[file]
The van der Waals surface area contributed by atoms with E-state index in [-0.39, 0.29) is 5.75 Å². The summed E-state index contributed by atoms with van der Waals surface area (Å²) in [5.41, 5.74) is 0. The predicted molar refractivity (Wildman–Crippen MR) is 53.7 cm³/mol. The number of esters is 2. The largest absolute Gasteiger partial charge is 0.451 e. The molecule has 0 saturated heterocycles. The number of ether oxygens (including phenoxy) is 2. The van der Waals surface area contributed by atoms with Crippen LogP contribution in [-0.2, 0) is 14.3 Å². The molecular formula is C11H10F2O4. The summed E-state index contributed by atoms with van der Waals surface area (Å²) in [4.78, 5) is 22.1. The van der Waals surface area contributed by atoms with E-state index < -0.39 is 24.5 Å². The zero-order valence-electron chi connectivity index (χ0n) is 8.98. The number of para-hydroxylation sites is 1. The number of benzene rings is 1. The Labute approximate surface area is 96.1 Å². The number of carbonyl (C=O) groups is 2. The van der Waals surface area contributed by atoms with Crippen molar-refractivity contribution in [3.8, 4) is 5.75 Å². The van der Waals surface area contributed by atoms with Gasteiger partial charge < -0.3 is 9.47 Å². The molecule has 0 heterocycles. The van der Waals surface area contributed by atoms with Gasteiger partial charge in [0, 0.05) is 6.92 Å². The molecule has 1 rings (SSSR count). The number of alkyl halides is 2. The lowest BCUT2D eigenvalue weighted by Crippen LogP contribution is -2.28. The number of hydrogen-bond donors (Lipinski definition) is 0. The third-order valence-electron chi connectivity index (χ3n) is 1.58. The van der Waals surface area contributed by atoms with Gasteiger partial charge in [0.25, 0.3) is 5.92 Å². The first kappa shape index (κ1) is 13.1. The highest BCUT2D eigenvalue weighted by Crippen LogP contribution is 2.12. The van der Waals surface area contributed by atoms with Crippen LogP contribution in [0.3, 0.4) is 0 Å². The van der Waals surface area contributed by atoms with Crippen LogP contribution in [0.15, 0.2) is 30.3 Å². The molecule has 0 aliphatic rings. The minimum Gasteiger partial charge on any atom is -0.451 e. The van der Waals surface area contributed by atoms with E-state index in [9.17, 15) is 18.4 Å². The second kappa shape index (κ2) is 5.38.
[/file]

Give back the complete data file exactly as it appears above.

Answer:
The van der Waals surface area contributed by atoms with E-state index in [-0.39, 0.29) is 5.75 Å². The summed E-state index contributed by atoms with van der Waals surface area (Å²) in [5.41, 5.74) is 0. The predicted molar refractivity (Wildman–Crippen MR) is 53.7 cm³/mol. The number of esters is 2. The largest absolute Gasteiger partial charge is 0.451 e. The molecule has 0 saturated heterocycles. The number of ether oxygens (including phenoxy) is 2. The van der Waals surface area contributed by atoms with Crippen LogP contribution in [-0.2, 0) is 14.3 Å². The molecular formula is C11H10F2O4. The summed E-state index contributed by atoms with van der Waals surface area (Å²) in [4.78, 5) is 22.1. The van der Waals surface area contributed by atoms with E-state index < -0.39 is 24.5 Å². The zero-order valence-electron chi connectivity index (χ0n) is 8.98. The number of para-hydroxylation sites is 1. The number of benzene rings is 1. The Labute approximate surface area is 96.1 Å². The number of carbonyl (C=O) groups is 2. The van der Waals surface area contributed by atoms with Crippen molar-refractivity contribution in [3.8, 4) is 5.75 Å². The van der Waals surface area contributed by atoms with Gasteiger partial charge < -0.3 is 9.47 Å². The molecule has 0 heterocycles. The van der Waals surface area contributed by atoms with Gasteiger partial charge in [0, 0.05) is 6.92 Å². The molecule has 1 rings (SSSR count). The number of alkyl halides is 2. The lowest BCUT2D eigenvalue weighted by Crippen LogP contribution is -2.28. The number of hydrogen-bond donors (Lipinski definition) is 0. The third-order valence-electron chi connectivity index (χ3n) is 1.58. The van der Waals surface area contributed by atoms with Gasteiger partial charge in [0.25, 0.3) is 5.92 Å². The first kappa shape index (κ1) is 13.1. The highest BCUT2D eigenvalue weighted by Crippen LogP contribution is 2.12. The van der Waals surface area contributed by atoms with Crippen LogP contribution in [0.3, 0.4) is 0 Å². The van der Waals surface area contributed by atoms with Crippen LogP contribution in [0.15, 0.2) is 30.3 Å². The molecule has 0 aliphatic rings. The minimum Gasteiger partial charge on any atom is -0.451 e. The van der Waals surface area contributed by atoms with E-state index in [9.17, 15) is 18.4 Å². The second kappa shape index (κ2) is 5.38.